Here’s the Garmin data for this run.
It had been so long since the last time I was at Newport Parkrun that I had to remind myself of how many laps the route entailed! I also probably left for the Newport event a touch on the late side and arrived with about 15 minutes remaining to visit the toilet, get my warm-up done and have a natter with Nigel. Father Time must have been on my side because I managed to do all three with two minutes to spare before the start line scramble!
Nigel’s very much a facilitator at Newport Parkrun. He knows most regulars that run there and will frequently try to pair runners with pacers to make PBs happen. He introduced me to a young lad, Lloyd, who had previously broken 20 minutes when the sun, moon and stars aligned in his favour, but not again since. I was pretty confident I had what it took to go under 20 minutes, though had also only ever done it once before at Newport on the winter-route, which has a reputation for being faster, yet more prone to congestion. We agreed to stay close and as luck would have it, the event also laid on pacemakers for the day with the talented Emma Wookey (first Welsh lady in the Cardiff Half) leading the way for us.
The start at Newport was fast – it always is – and you really need to watch your footing on the trail-like terrain made up loose gravel and stray tree roots. A nasty headwind introduced itself from an awkward angle that couldn’t be avoided without going out of one’s way. Emma the pacer zoomed right past me and Lloyd, with him taking immediate chase; I took a peek at my Garmin and I was pretty much bang on target for sub-20 pace and remained faithful to it, guessing that there was some GPS discrepancy at play (there always is at Newport).
After 2km, I was dead cert that Emma was going too fast to simply dip under 20 minutes and assertively shared this with the couple of guys I was running with; one chap agreed that she was at around 10 seconds too fast for the target.
Inevitably, the pack thinned. Emma was still way ahead but Lloyd had dropped off the pace due to his enthusiastic start. I encouraged him to stay in front of me, but he was drifting backwards at an alarming rate.
With 1km to go, I found myself pairing up with a guy in a cycling jersey and a Fairwater club runner to keep the pace going. As we moved into the forested portion of the course, congestion became rife due to the lapped runners. The cyclist jersey guy suddenly kicked to storm ahead; puzzled, I wasn’t entirely sure why he threw in a sudden injection of pace and then remembered there was a small single file bridge rapidly approaching. I second guessed he was trying to put himself into a gap to avoid being boxed in by slower runners, which was enough to convince me to join him in pursuit along with the Fairwater runner.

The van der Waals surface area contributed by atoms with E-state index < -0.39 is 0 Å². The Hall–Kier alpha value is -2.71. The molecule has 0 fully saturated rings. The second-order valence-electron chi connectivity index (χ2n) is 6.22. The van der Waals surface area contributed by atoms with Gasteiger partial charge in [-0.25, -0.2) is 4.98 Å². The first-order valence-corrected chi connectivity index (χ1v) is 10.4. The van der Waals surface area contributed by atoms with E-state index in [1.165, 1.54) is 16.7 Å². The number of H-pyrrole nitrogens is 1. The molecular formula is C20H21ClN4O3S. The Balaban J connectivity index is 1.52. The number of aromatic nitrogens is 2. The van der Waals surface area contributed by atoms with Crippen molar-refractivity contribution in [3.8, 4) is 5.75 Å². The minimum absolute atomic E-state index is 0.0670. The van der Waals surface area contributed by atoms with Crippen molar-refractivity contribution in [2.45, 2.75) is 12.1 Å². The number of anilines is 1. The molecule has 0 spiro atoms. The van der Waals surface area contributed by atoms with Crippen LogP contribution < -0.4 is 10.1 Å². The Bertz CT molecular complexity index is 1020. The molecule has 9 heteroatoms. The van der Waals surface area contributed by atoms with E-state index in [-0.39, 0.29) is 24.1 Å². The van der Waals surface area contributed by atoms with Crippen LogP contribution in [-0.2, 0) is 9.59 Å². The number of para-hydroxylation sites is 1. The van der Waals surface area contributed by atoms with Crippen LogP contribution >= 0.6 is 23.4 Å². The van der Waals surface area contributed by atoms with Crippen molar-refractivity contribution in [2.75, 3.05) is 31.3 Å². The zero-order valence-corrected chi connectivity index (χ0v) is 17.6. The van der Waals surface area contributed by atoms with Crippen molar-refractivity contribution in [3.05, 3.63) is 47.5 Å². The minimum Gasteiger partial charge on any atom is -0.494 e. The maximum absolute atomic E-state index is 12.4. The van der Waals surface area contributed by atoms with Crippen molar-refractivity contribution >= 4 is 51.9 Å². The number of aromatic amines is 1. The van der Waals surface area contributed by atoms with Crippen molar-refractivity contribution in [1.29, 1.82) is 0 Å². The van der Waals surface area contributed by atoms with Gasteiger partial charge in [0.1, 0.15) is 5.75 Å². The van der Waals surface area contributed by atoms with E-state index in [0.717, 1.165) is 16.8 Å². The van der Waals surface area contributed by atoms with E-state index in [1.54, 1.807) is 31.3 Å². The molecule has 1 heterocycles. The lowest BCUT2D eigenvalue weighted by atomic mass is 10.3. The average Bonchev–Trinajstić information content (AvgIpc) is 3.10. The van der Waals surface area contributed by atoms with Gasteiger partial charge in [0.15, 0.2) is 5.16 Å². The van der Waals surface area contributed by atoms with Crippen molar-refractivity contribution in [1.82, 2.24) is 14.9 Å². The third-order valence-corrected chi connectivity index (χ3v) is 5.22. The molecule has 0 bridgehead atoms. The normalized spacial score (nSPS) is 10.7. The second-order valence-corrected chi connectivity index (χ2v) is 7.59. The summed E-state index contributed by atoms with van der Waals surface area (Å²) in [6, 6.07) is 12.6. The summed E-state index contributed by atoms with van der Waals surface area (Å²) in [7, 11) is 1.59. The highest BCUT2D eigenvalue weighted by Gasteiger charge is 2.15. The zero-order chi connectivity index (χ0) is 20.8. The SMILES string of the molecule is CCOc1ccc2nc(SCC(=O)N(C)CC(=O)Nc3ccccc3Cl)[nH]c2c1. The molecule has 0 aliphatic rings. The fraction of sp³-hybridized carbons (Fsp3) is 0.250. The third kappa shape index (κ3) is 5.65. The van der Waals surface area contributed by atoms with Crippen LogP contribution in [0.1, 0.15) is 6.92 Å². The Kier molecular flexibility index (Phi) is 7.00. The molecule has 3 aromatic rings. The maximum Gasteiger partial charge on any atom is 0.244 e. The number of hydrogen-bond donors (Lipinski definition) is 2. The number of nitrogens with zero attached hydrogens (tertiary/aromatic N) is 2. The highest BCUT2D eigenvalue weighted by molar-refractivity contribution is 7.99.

Safely through on the other side, we wound things up and began a final surge on the home straight with a tailwind for assistance. The cycling jersey guy managed to put significant daylight between us for a massive lead of almost 10 seconds. I urged the Fairwater runner to stay with me, but he was spent and had nothing left to give, so I had to reel a guy in a 50 Club t-shirt in to keep me ticking along until the end.
Crossing the line, I paused my Garmin for 19:46; a PB on the summer course but 8 seconds shy of an all-time course PB at Newport set in much cooler conditions. I felt pretty good; tired but not completely shagged with something left in the tank. I thanked the cycling jersey guy for predicting the congestion with precision, and for pulling me through it in the process.
I stopped to watch Nigel come through just before the 23 minute mark, annoyed with himself that his PB was almost a year ago via our collective efforts.
Unexpectedly, I bumped into Brian Dias from Cardiff Parkrun who partook in some tourism along with the Nike Store Running Club. Lately, we’ve been facing off against each other at the Cardiff event, but I was dead impressed by his 19:10 that would be out of reach for me even on the best of days. Clearly, he’s been holding himself back when we’ve met, whereas I habitually go hell for leather at the Welsh capital.
Here’s the Garmin data for this run.
About bloody time, too!
Oh, and congrats to both Dave and Elsa for finally reaching the 50 Club! They now join the long, long wait to get their t-shirts…
Rest for the wicked
Shattered. Knackered. Destroyed. Whatever colloquialism you can think of for tired. I couldn’t bear the thought of a long, Sunday run to cap off the week; clearly, I love running and for it to get that bad, I knew to back it off.
The hope is to freshen up before the fast approaching Two Castles 10k. I’m unsure how I want to tackle the race, either to treat it as a glorified training run, or to hit it all guns blazing. The more I think about it, the more I want to do the latter. I’ve decided to not run at Caerphilly to give myself some much needed recovery and to knuckle back down with some semblance of undisturbed training.
Looking at last year’s performance, I finished right about where I thought I would be both in terms of time and position in the field. Dave and I reasoned the climbs had cost us in the region of 20 to 30 seconds in 2014, though we’d neglected to factor in the 8mph tailwind that must have also minimised some of the damage. Scoping out the weather for Sunday, an 11mph tailwind has been forecast, which is a massive boost on the point to point course. Oh what the hell, I’m gonna give sub-40 a bash and see what comes out the other side!
Here’s this week’s excerpt from Mark Remy’s The Runner’s Rule Book:
Do whatever it takes to finish ahead of a costumed runner
Because being outkicked by Elmo is too much to bear.